Updates to the Wetland Bird Survey counts for this season.
This graph will be updated as more counts come in.
2021-22 – A female/immature in Goodwick Harbour on October 30th, 2 in Lower Town harbour on 2/11 & 12/11 missed the WeBS counts. A male at Lower Town & Goodwick harbours from 2/1/22 managed to get himself counted for WeBS. ( 5 at Amroth on 13/11 and 6 at Wiseman’s Bridge on 8/1 – not a WeBS site)
No Red-breasted Mergansers were seen during WeBS counts for the 2020-21 season.
The Teifi Estuary holds, on a rolling five-year average, the second-largest winter population in Wales.
The 1980s counts are for a flock that spent the winters between Skomer and Marloes Mere (see Barnacle Goose – 1994 for more details).
The counts since 2005 refer mainly to a feral flock breeding Cardigan Island, and wintering on the Teifi Estuary. One or two birds are sometimes seen elsewhere, usually in the company of other geese. As the geese often feed away from the estuary, they may not be present for WeBS counts.
Anas platyrhynchos – HWYADEN WYLLT – Breeding resident, passage migrant and winter visitor
Mallard can be seen at any time of year in Pembrokeshire, however, numbers in autumn and winter are augmented by arrivals from north-east Europe and Russia (based on ringing recoveries from Orielton and throughout Wales). Numbers are also increased by the release of birds for shooting, and it is possible the variability of this source accounts for much of the variability of the annual maxima recorded by the Wetland Bird Survey locally.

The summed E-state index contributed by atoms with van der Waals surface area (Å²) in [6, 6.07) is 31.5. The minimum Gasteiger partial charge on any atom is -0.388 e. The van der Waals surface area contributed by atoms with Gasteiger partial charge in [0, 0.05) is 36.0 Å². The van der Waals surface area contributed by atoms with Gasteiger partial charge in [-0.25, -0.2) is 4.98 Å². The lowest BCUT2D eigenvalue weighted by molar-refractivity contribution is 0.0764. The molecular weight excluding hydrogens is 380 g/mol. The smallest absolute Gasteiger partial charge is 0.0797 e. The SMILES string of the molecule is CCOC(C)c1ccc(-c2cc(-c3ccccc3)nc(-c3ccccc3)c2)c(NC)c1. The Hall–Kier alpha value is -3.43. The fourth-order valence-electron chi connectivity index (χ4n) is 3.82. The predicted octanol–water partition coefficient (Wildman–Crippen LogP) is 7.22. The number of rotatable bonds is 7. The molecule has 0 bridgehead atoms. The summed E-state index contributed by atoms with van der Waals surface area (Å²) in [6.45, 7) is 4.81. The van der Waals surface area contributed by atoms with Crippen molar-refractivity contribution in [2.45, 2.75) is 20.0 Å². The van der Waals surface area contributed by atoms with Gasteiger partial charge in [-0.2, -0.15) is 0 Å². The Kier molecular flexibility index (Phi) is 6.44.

In the UK as a whole, numbers of (wild) mallard increased in the 1970s and 1980s, but have subsequently fallen. There is no clear reason for the decline, but there is a clear relationship with the ingestion of lead shot. Ringing recoveries have also shown that there is a reduction in the number of winter visitors from continental Europe (Birds of Wales)- probably due to a combination of less severe winters and a reduction in shooting pressure there.
Little Grebes spend the winters at a variety of sites from small pools, such as irrigation reservoirs, to large sheltered estuarine embayments. The coastal sites are more important in cold winters when inland sites freeze over. The susceptibility of the species to cold winters is illustrated by the drop in numbers (on WeBS sites at least) after the 2009-2010 and 2010-11 winters.